By Gwynne Dyer
BECAUSE most people think of Islamic State, al-Qaeda and their ilk as being crazies motivated solely by hatred, they are not puzzled by recent terrorist attacks on the West like those in Paris, Brussels and Los Angeles. Like the villains in comic books, the terrorists are simply evil, and no further explanation is needed. But in the real world, being violent and fanatical does not make you stupid.
The small group of Arab Islamists who started fighting the American invasion of Iraq in 2003 were by 2014 the rulers of a new country of some five million people that they call Islamic State, which suggests that they are clever people who pursue rational strategies. And yet they go on backing terrorist attacks in the West, which no longer seems like a rational strategy.
It was a perfectly sensible strategy once. By the year 2000 the Islamist revolutionaries of the Arab world were close to despair. They had been trying to overthrow the dictators and kings who ruled the Arab countries for a quarter-century, and there was blood all over the walls – around 300,000 Arabs were killed in the struggles between the Islamists and the regimes in 1975-2000 – but they had not managed to overthrow a single regime.
Their main strategy was always terrorism, simply because they lacked the resources for anything more ambitious. In theory their terrorist attacks should have driven the regimes into extreme repression, which (again in theory) should have alienated the population and driven them into the arms of the revolutionaries. Then the people, led by the Islamists and united in their wrath, would rise up and drive the oppressors from power.
The Islamists had a few early successes – the seizure of the Grand Mosque in Mecca in 1979, the assassination of Egyptian president Anwar Sadat in 1981 – but their strategy did not work. The Arab regimes did indeed become more oppressive, but the revolutionaries did not get mass support. Their doctrines were too weird, and their behaviour too extreme. So by the late 1990s the Islamists were looking for a different strategy.
It was Osama bin Laden, the founder of Al-Qaeda, who came up with a new strategy: attack the West. The ultimate goal was still to come to power in the Arab world, but rather than revolution in the streets the Islamists would now win power by leading a successful guerilla resistance movement against an invasion by infidel foreigners.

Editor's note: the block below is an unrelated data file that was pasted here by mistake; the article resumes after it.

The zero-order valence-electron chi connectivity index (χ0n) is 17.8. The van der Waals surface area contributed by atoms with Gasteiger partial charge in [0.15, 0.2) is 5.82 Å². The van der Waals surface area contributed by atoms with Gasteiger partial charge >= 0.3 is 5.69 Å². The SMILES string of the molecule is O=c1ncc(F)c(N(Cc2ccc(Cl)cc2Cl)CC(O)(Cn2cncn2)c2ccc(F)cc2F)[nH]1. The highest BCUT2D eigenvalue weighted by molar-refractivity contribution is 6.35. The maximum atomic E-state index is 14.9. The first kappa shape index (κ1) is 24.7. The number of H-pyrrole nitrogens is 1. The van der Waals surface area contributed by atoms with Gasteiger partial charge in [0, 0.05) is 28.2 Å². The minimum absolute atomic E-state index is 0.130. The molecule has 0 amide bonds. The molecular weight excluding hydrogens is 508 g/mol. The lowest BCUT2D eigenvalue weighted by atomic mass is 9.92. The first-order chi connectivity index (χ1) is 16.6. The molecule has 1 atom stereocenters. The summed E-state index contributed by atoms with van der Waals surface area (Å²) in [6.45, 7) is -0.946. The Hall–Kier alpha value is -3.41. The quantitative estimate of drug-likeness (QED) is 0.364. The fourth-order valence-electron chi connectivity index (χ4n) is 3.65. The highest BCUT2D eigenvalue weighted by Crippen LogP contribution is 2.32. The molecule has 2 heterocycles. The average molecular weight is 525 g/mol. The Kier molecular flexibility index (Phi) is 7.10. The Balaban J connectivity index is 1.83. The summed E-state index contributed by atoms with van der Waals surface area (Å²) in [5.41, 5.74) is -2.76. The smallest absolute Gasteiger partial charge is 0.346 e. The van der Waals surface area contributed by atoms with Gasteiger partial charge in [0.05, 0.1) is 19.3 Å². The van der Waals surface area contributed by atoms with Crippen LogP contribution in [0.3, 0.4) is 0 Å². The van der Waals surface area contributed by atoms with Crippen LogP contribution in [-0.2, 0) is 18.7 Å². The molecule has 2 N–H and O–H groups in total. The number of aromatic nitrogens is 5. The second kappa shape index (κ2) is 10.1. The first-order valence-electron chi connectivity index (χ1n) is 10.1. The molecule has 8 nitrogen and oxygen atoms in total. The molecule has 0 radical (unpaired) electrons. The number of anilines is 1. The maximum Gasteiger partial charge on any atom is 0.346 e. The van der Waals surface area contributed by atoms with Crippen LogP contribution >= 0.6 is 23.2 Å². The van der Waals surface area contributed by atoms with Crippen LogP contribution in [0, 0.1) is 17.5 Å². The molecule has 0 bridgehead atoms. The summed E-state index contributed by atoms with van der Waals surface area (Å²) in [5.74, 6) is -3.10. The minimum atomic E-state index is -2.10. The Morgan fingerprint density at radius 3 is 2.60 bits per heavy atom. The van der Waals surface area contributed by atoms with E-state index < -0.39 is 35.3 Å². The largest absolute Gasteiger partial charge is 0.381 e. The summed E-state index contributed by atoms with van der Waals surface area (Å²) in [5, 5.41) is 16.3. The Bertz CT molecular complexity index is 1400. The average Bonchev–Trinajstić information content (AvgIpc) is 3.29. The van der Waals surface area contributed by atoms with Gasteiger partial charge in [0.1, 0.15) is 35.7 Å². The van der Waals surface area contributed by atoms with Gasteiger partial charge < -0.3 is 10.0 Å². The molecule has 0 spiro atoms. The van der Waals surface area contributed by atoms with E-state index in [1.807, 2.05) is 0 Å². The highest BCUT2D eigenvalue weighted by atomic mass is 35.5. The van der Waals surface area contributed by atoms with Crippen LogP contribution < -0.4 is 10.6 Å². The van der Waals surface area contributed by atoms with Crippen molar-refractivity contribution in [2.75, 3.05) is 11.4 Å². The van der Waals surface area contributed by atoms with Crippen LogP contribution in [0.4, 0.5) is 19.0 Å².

Bin Laden had hit on this strategy because he had fought in Afghanistan as a volunteer, and that was exactly how the game played out there. The Russians invaded in 1979; Islamist extremists took over the resistance movement; after a long and bloody war the Russians went home in 1989; and the Afghan Islamists (the Taliban) then took power because they were the heroes who had driven the infidel foreigners out.
To relive this triumph required getting some other infidel army to invade a Muslim country, and the obvious choice was the United States. Al-Qaeda’s 9/11 attacks in New York and Washington in 2001 gave Americans the necessary motivation, and two US invasions followed in rapid succession, in Afghanistan and Iraq.
The mass-casualty terrorist attacks against Western targets continued for a long time (Madrid, Bali, London, etc.), presumably in order to give Western countries a reason to keep their troops in the Middle East. But the attacks gradually diminished as Al-Qaeda’s fighters in Iraq came closer to their goal of creating their own state: that would clearly be easier to do if most of the Western troops had already gone home.
The creation of Islamic State and the proclamation of the “Caliphate” in 2014 was the culmination of this long struggle, and it should have ended Islamist terror attacks on the West. Now they have a real state, they are seeking to expand in Syria and Iraq by military force, and the last thing they need is Western troops around to make matters more difficult. So why didn’t the attacks on Western countries stop?
The only plausible explanation is the great split in the Islamist movement in 2014, when Islamic State broke away from Al-Qaeda. Since then there has been a ferocious competition between them both for recruits, and for the loyalty of Islamist organisations across the Muslim world. (The main Islamist organisations in both Egypt and Nigeria have switched their allegiance from Al-Qaeda to Islamic State in the past two years).
In this competition, the best and cheapest way of showing that your organisation is tougher, more dedicated, more efficient than the other lot is to kill Westerners in spectacular terrorist attacks. So, for example, Al-Qaeda sponsored the “Charlie Hebdo” attack in Paris in February, 2015, and Islamic State replied with the much bigger attack in Paris last November.
There is no strategic cost in these attacks, since Western and Russian forces are already bombing both Islamic State and Al-Qaeda’s local franchise in Syria, the Nusra Front. The material cost of the attacks is negligible: neither organisation is devoting even one percent of its resources to them. So they will continue for a while, and the West will just have to deal with them as they occur.
Gwynne Dyer is an independent journalist whose articles are published in 45 countries